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Post news RSS Devlog #006: XOR-encryption and how it works

I always thought encryption was a beast of complexity, but XOR-encryption is not so bad. Read about my latest developments and learn about XOR-encryption in the process.

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I've been working on encryption.
I want to be sure the level and save data cannot easily be modified in a text editor. Currently the stored level data is completely human readable and can easily be modified in notepad.
To mask the data I've made an encryption and decryption function that will be called before writing all data to the file.
It's very interesting to see all different kinds of encryption, and I'm not afraid to tell you I've chosen for a simple XOR encryption.

Encryption always sounded so complicated, as if it would require hugely complex mathemetical functions, but this was not too bad.
I even took the time to write a small separate tool for en/de-crypting files!

Just to share my learnings, here's an explanation of how XOR-encryption works basically:

Say you want to encrypt a simple string "hello". This string is a group of letters which we as humans can read and understand. A computer however, cannot.
For a computer to understand data, everything in computerland is eventually represented by 1's and 0's.

This is because the computer consists of hardware that stores everything in states of either 'present' or 'not present', '1' or '0'. In hard drives, for example, these are represented by magnetized areas. Each one of those areas can be independently magnetized (to store a 1) or demagnetized (to store a 0).
Magnetism is used in computer storage because it goes on storing information even when the power is switched off. Metal keeps it's magnetized state.

Back to our example, the string "hello" would in computerland be represented by 01101000 01100101 01101100 01101100 01101111. Here each byte (8 bits) is representing a letter or character of the string.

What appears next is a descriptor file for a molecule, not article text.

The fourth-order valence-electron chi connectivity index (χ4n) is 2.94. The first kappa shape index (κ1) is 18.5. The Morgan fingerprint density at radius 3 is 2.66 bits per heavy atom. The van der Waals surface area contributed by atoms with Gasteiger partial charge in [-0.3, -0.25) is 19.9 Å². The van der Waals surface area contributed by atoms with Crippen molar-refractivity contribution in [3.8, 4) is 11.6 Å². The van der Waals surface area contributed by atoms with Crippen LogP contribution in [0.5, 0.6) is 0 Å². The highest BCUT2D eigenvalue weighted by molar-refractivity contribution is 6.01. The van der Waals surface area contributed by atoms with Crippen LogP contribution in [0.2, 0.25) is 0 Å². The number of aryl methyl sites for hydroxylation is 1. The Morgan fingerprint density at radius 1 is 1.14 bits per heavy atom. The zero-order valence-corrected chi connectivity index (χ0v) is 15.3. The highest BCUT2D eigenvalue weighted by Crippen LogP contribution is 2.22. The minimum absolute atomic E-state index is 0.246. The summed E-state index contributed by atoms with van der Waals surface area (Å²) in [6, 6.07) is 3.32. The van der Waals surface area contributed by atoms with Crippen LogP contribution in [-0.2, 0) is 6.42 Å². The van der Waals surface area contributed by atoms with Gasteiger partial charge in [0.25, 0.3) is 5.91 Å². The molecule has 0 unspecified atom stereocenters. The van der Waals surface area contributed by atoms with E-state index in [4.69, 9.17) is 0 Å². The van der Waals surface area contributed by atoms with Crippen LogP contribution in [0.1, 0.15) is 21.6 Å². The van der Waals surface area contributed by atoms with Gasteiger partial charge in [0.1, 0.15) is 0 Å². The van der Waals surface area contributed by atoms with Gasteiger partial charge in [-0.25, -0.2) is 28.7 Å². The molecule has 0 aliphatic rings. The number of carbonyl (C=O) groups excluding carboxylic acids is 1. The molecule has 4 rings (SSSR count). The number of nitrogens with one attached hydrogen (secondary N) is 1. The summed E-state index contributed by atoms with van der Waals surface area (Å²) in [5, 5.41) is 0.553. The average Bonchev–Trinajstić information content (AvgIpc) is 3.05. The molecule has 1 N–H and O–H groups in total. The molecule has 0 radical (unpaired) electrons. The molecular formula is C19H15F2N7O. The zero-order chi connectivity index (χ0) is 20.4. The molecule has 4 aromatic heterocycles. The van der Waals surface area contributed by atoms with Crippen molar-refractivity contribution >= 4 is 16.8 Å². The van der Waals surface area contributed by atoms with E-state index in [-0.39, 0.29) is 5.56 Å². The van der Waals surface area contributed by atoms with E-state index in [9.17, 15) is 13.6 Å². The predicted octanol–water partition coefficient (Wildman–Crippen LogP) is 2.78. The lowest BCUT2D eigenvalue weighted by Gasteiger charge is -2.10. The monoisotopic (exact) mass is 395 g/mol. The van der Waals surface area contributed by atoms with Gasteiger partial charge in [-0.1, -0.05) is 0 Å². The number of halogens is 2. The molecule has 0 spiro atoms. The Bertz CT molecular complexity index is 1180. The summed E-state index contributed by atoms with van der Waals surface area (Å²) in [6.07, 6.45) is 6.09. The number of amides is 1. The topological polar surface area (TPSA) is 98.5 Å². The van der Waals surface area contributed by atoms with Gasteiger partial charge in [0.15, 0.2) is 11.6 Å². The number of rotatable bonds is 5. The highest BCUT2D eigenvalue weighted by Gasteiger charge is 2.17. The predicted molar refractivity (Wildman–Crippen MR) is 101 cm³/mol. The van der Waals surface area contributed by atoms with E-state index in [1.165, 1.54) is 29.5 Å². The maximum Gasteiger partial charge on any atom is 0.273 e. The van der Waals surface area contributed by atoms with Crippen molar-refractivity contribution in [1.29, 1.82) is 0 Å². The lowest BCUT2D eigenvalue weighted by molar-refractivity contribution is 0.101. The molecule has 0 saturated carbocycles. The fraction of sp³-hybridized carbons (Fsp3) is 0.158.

To encrypt this with XOR encryption, we would first need a key string. Let's, for the sake of simplicity, choose "crypt" as key.
Now, when XOR encrypting, we simply change each bit of each letter based on the letter in the same position of the key string. But before we look at that result, let's first see what a XOR operator does.

XOR stands for exclusive OR, which compares 2 bits and only returns a 1 when one of both bits is 1.
These are the results of all possible XOR operations:

xor table

Source: Dyclassroom.com

Our text "hello" will be XOR'ed with the key "crypt":


The encrypted text 00001011 00010111 00010101 00011100 00011011 cannot be represented by standard ascii characters and will probably be represented in a text by " ".
So we've successfully encrypted our string, yay! However, we probably at some point want to use the stored information which is now unusable. We must first decrypt it!
This is where the simplicity of XOR-encryption shines. When we XOR our encrypted text with the key "crypt" again, we actually get back our original text!


Neat, huh!
Now, XOR-encryption is not the safest type of encryption by a long run, but for a simple game file it does the job well enough.

A level file in my game now looks like this:

Encrypted data

After some hard work I've gotten en- and decryption working and also integrated this with writing and reading from files through my generic engine classes.
Now I'll focus my efforts on storing a user settings file (which will not be encrypted) and linking the options menu to use this file.

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